Callie’s spay

Do you remember little Callie who belongs to Wellesbourne vet Becky? She has grown so much since this picture was taken!

She came in recently to be spayed at 6 months old before she had her first season.

We usually recommend bitches are spayed before their first season except for certain larger breeds, in which case we recommend spaying before their second season. As well as preventing unwanted pregnancies, early spaying has been proven to result in a huge reduction in the occurrence of mammary tumours in later life and prevents life threatening uterine infections.

 

Here is a picture gallery of Callie’s day at the vets.

 

 

 

Becky made sure Callie hadn’t had any breakfast prior to her anaesthetic, as having food in ┬áher stomach would have made the procedure more risky.

In the picture Sarah and Steph are gently holding Callie to take a blood sample from her neck for a preanesthetic blood test, and to place an IV cannula in her leg to allow us to give her anaesthetic drugs.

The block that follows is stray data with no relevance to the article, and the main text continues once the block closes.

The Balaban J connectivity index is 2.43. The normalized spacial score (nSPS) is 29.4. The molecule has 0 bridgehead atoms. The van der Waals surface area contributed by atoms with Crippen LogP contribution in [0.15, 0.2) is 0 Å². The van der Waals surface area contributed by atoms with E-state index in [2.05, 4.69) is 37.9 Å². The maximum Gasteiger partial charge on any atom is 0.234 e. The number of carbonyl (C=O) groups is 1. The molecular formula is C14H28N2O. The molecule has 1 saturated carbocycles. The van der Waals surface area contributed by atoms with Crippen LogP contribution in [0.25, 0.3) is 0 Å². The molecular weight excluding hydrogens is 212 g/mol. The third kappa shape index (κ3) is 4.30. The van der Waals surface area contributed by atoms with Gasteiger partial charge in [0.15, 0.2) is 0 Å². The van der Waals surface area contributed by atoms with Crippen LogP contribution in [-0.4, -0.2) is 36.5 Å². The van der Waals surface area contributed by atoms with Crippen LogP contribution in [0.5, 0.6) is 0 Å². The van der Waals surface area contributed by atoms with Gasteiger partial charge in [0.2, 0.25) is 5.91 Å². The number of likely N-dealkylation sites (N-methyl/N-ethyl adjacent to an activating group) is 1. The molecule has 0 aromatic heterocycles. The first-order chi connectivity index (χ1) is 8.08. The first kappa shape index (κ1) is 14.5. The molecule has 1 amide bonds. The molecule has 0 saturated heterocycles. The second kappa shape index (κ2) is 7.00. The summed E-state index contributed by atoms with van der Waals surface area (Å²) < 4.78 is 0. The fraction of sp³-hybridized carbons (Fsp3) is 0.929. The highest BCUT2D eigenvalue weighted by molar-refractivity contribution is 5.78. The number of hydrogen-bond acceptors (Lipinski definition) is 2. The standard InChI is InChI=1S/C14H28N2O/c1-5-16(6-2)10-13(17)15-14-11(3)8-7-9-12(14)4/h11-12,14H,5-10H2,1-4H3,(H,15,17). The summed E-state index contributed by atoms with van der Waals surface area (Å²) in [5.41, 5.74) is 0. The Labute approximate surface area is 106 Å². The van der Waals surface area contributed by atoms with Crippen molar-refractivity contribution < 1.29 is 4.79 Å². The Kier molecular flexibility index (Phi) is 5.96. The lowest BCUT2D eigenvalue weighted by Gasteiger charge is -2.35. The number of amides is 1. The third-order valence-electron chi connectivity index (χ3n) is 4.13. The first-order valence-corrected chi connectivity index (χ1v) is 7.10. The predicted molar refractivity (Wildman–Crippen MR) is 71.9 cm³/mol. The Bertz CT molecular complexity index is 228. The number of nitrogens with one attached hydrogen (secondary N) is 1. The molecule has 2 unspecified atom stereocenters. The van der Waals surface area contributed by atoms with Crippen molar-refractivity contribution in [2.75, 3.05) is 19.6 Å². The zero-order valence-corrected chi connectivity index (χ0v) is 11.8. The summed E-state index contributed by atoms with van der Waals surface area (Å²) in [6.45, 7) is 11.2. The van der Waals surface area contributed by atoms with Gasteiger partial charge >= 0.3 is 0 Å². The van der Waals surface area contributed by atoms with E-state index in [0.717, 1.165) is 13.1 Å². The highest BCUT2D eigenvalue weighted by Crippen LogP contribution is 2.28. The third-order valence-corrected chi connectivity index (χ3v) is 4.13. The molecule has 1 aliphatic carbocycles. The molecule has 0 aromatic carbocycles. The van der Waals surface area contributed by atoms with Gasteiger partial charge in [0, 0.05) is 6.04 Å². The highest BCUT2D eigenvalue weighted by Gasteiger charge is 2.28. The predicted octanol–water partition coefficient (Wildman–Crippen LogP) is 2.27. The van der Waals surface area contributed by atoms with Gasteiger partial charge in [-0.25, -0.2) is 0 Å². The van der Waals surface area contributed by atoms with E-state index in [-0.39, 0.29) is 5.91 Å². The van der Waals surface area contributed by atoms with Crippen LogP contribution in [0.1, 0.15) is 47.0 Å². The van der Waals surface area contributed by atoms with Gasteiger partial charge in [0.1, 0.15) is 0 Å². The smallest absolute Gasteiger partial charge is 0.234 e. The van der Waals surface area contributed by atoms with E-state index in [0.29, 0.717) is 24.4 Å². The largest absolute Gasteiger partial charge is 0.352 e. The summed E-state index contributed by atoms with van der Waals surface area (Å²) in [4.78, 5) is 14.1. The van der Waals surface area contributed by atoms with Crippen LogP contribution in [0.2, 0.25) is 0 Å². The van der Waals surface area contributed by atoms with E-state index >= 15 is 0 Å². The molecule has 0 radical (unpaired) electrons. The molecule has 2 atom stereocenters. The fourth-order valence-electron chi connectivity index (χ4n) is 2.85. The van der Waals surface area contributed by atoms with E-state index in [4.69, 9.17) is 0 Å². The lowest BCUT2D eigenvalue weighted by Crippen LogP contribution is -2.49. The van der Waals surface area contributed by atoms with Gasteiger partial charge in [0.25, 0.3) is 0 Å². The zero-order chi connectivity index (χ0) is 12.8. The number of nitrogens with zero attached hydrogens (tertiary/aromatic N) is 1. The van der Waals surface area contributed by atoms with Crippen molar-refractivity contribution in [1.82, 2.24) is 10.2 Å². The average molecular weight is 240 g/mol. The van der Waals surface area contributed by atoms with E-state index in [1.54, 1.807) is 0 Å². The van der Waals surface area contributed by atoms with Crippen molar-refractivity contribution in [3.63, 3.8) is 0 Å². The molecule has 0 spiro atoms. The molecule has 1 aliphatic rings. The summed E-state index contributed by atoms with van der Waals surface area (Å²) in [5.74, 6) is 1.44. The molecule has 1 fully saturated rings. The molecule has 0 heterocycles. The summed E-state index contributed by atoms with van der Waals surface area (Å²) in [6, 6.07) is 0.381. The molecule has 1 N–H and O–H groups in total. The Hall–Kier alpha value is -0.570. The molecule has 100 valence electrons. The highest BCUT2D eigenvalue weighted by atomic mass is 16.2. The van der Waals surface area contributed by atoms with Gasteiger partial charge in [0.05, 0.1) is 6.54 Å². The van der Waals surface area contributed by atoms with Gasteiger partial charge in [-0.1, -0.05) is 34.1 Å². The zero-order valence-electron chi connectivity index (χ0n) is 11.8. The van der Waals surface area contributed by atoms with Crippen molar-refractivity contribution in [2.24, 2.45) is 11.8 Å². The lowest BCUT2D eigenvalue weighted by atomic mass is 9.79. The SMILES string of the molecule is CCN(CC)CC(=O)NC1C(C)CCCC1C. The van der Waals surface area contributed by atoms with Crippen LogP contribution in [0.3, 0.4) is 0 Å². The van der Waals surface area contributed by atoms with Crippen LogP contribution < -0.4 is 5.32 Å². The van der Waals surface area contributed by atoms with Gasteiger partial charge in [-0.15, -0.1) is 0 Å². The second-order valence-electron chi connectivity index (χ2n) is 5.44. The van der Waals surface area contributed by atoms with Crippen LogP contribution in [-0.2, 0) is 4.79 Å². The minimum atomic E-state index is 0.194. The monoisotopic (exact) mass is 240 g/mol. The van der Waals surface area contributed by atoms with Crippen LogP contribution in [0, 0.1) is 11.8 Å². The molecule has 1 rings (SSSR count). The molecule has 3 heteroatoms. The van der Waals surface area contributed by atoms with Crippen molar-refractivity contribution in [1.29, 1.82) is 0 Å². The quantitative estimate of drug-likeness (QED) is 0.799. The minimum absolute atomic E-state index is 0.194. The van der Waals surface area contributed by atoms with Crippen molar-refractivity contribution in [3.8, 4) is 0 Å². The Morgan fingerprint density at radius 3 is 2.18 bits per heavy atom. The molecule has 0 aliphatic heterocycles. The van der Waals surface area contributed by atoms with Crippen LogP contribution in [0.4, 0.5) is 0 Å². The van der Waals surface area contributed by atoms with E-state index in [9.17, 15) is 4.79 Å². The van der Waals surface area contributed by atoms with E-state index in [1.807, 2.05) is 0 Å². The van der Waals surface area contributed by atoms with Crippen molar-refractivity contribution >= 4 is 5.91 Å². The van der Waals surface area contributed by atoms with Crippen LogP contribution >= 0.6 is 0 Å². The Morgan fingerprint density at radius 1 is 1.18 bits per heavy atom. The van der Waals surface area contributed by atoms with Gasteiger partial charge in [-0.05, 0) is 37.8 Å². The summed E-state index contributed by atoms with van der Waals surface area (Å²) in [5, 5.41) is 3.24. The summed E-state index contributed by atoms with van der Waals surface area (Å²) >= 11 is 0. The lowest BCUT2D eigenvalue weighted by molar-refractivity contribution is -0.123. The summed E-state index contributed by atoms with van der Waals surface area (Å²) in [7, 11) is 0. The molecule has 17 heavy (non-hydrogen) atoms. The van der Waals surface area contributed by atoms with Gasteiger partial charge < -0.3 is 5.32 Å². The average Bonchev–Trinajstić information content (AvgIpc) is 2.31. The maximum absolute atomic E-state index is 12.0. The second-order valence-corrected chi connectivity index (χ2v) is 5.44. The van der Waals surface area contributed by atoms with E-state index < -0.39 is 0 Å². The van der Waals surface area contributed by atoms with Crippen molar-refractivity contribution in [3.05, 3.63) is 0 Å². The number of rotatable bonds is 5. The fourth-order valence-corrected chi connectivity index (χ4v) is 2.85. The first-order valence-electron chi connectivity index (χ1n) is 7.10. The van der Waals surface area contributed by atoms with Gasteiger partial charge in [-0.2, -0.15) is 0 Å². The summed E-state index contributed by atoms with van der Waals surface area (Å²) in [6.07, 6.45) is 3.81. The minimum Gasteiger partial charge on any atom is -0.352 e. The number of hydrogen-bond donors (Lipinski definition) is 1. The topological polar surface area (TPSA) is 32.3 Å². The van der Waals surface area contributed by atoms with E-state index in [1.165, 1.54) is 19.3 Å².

Once she was asleep, Sarah monitored her breathing and heart rate to make sure she was asleep and stable. While Sarah did this, Steph clipped the fur on her tummy and cleaned the surgical site to prevent the wound becoming infected.

 

 

 

 

Callie was then moved to theatre and given a final clean before her operation started.

 

 

 

 

Sarah continued to monitor her anaesthetic whilst Russell operated. During a spay we remove the ovaries and uterus through a small incision into the abdomen. We then close the incision with hidden absorbable sutures. We sent Callie home with a buster collar to make sure she didn’t lick her wound and make it sore or infected.

 

 

 

 

 

 

Callie made a brilliant recovery; here she is snoozing happily after her anaesthetic.

 

 

For more information on neutering please call one of our surgeries, or see our leaflet at:

www.avonvets.co.uk/images/leaflets-2015/dog_neautering_explained.pdf

This entry was posted in General News, Wellesbourne News.

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